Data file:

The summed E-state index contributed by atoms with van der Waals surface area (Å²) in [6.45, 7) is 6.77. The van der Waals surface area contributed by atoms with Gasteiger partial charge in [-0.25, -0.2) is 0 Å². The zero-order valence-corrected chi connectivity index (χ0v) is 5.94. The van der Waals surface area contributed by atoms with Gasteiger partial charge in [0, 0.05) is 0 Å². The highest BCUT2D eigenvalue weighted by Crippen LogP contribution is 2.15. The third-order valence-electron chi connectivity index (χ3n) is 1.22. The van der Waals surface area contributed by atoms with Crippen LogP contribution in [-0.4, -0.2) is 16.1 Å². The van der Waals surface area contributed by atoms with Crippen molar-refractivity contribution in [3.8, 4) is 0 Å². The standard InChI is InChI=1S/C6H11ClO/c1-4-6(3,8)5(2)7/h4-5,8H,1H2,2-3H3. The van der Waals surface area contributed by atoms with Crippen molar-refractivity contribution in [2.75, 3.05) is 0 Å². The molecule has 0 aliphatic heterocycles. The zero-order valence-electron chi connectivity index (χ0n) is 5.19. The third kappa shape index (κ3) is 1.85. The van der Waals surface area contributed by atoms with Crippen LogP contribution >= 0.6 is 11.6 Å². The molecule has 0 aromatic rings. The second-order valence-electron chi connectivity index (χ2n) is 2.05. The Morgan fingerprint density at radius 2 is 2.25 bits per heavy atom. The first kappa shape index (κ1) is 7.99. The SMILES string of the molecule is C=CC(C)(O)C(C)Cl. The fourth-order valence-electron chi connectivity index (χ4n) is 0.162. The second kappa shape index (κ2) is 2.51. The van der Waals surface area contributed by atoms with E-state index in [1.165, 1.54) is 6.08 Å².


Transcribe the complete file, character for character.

The summed E-state index contributed by atoms with van der Waals surface area (Å²) in [6.45, 7) is 6.77. The van der Waals surface area contributed by atoms with Gasteiger partial charge in [-0.25, -0.2) is 0 Å². The zero-order valence-corrected chi connectivity index (χ0v) is 5.94. The van der Waals surface area contributed by atoms with Gasteiger partial charge in [0, 0.05) is 0 Å². The highest BCUT2D eigenvalue weighted by Crippen LogP contribution is 2.15. The third-order valence-electron chi connectivity index (χ3n) is 1.22. The van der Waals surface area contributed by atoms with Crippen LogP contribution in [-0.4, -0.2) is 16.1 Å². The van der Waals surface area contributed by atoms with Crippen molar-refractivity contribution in [3.8, 4) is 0 Å². The standard InChI is InChI=1S/C6H11ClO/c1-4-6(3,8)5(2)7/h4-5,8H,1H2,2-3H3. The van der Waals surface area contributed by atoms with Crippen molar-refractivity contribution in [2.75, 3.05) is 0 Å². The molecule has 0 aliphatic heterocycles. The zero-order valence-electron chi connectivity index (χ0n) is 5.19. The third kappa shape index (κ3) is 1.85. The van der Waals surface area contributed by atoms with Crippen LogP contribution >= 0.6 is 11.6 Å². The molecule has 0 aromatic rings. The second-order valence-electron chi connectivity index (χ2n) is 2.05. The Morgan fingerprint density at radius 2 is 2.25 bits per heavy atom. The first kappa shape index (κ1) is 7.99. The SMILES string of the molecule is C=CC(C)(O)C(C)Cl. The fourth-order valence-electron chi connectivity index (χ4n) is 0.162. The second kappa shape index (κ2) is 2.51. The van der Waals surface area contributed by atoms with E-state index in [1.165, 1.54) is 6.08 Å².